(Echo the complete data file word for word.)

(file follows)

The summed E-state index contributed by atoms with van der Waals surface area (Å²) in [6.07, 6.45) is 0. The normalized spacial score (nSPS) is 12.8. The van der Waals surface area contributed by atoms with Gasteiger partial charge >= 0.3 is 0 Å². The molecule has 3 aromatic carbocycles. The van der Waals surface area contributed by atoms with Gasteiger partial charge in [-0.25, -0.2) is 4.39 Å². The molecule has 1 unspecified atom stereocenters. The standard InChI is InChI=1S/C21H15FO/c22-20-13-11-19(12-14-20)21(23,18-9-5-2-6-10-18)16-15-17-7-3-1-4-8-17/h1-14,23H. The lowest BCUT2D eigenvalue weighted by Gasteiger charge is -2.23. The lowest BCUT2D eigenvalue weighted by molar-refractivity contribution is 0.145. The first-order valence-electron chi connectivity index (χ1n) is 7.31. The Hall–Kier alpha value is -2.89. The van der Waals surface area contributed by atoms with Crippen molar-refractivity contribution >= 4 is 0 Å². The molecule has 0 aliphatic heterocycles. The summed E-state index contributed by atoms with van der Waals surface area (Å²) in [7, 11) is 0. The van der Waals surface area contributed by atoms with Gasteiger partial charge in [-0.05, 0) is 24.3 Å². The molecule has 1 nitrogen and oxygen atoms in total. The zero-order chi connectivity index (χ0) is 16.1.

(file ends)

The summed E-state index contributed by atoms with van der Waals surface area (Å²) in [6.07, 6.45) is 0. The normalized spacial score (nSPS) is 12.8. The van der Waals surface area contributed by atoms with Gasteiger partial charge >= 0.3 is 0 Å². The molecule has 3 aromatic carbocycles. The van der Waals surface area contributed by atoms with Gasteiger partial charge in [-0.25, -0.2) is 4.39 Å². The molecule has 1 unspecified atom stereocenters. The standard InChI is InChI=1S/C21H15FO/c22-20-13-11-19(12-14-20)21(23,18-9-5-2-6-10-18)16-15-17-7-3-1-4-8-17/h1-14,23H. The lowest BCUT2D eigenvalue weighted by Gasteiger charge is -2.23. The lowest BCUT2D eigenvalue weighted by molar-refractivity contribution is 0.145. The first-order valence-electron chi connectivity index (χ1n) is 7.31. The Hall–Kier alpha value is -2.89. The van der Waals surface area contributed by atoms with Crippen molar-refractivity contribution >= 4 is 0 Å². The molecule has 0 aliphatic heterocycles. The summed E-state index contributed by atoms with van der Waals surface area (Å²) in [7, 11) is 0. The van der Waals surface area contributed by atoms with Gasteiger partial charge in [-0.05, 0) is 24.3 Å². The molecule has 1 nitrogen and oxygen atoms in total. The zero-order chi connectivity index (χ0) is 16.1.